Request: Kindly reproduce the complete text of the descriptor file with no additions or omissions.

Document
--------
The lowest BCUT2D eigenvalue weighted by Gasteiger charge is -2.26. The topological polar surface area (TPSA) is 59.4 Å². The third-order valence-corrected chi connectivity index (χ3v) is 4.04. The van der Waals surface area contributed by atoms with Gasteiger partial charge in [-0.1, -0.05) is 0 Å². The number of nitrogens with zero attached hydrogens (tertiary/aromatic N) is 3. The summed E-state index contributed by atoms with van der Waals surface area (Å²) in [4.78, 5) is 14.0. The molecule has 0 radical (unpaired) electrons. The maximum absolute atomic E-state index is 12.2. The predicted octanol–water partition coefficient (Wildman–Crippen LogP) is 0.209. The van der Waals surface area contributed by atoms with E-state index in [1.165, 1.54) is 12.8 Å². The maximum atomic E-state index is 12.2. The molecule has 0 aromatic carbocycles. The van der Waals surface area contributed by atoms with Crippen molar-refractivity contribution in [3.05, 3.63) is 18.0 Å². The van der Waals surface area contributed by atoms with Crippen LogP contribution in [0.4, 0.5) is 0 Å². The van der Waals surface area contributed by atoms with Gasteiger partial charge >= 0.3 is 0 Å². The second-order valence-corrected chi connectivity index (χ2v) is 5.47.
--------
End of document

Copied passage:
The lowest BCUT2D eigenvalue weighted by Gasteiger charge is -2.26. The topological polar surface area (TPSA) is 59.4 Å². The third-order valence-corrected chi connectivity index (χ3v) is 4.04. The van der Waals surface area contributed by atoms with Gasteiger partial charge in [-0.1, -0.05) is 0 Å². The number of nitrogens with zero attached hydrogens (tertiary/aromatic N) is 3. The summed E-state index contributed by atoms with van der Waals surface area (Å²) in [4.78, 5) is 14.0. The molecule has 0 radical (unpaired) electrons. The maximum absolute atomic E-state index is 12.2. The predicted octanol–water partition coefficient (Wildman–Crippen LogP) is 0.209. The van der Waals surface area contributed by atoms with E-state index in [1.165, 1.54) is 12.8 Å². The maximum atomic E-state index is 12.2. The molecule has 0 aromatic carbocycles. The van der Waals surface area contributed by atoms with Crippen molar-refractivity contribution in [3.05, 3.63) is 18.0 Å². The van der Waals surface area contributed by atoms with Crippen LogP contribution in [0.4, 0.5) is 0 Å². The van der Waals surface area contributed by atoms with Gasteiger partial charge >= 0.3 is 0 Å². The second-order valence-corrected chi connectivity index (χ2v) is 5.47.